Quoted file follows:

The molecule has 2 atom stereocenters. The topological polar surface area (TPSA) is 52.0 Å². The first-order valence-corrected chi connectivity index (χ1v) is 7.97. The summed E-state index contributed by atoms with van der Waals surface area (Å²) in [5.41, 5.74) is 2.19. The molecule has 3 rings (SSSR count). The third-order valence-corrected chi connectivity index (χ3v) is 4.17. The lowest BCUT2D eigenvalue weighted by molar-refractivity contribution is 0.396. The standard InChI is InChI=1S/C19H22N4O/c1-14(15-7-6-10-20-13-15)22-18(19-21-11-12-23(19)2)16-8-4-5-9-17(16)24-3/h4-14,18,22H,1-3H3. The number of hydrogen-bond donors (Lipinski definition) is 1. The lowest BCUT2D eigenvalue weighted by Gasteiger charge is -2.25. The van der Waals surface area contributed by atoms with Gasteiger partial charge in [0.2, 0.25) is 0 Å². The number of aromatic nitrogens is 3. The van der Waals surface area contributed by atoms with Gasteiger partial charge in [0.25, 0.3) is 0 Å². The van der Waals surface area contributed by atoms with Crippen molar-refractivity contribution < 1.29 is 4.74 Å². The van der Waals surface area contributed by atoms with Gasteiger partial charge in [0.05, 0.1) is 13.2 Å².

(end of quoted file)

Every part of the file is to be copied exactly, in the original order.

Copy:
The molecule has 2 atom stereocenters. The topological polar surface area (TPSA) is 52.0 Å². The first-order valence-corrected chi connectivity index (χ1v) is 7.97. The summed E-state index contributed by atoms with van der Waals surface area (Å²) in [5.41, 5.74) is 2.19. The molecule has 3 rings (SSSR count). The third-order valence-corrected chi connectivity index (χ3v) is 4.17. The lowest BCUT2D eigenvalue weighted by molar-refractivity contribution is 0.396. The standard InChI is InChI=1S/C19H22N4O/c1-14(15-7-6-10-20-13-15)22-18(19-21-11-12-23(19)2)16-8-4-5-9-17(16)24-3/h4-14,18,22H,1-3H3. The number of hydrogen-bond donors (Lipinski definition) is 1. The lowest BCUT2D eigenvalue weighted by Gasteiger charge is -2.25. The van der Waals surface area contributed by atoms with Gasteiger partial charge in [0.2, 0.25) is 0 Å². The number of aromatic nitrogens is 3. The van der Waals surface area contributed by atoms with Gasteiger partial charge in [0.25, 0.3) is 0 Å². The van der Waals surface area contributed by atoms with Crippen molar-refractivity contribution < 1.29 is 4.74 Å². The van der Waals surface area contributed by atoms with Gasteiger partial charge in [0.05, 0.1) is 13.2 Å².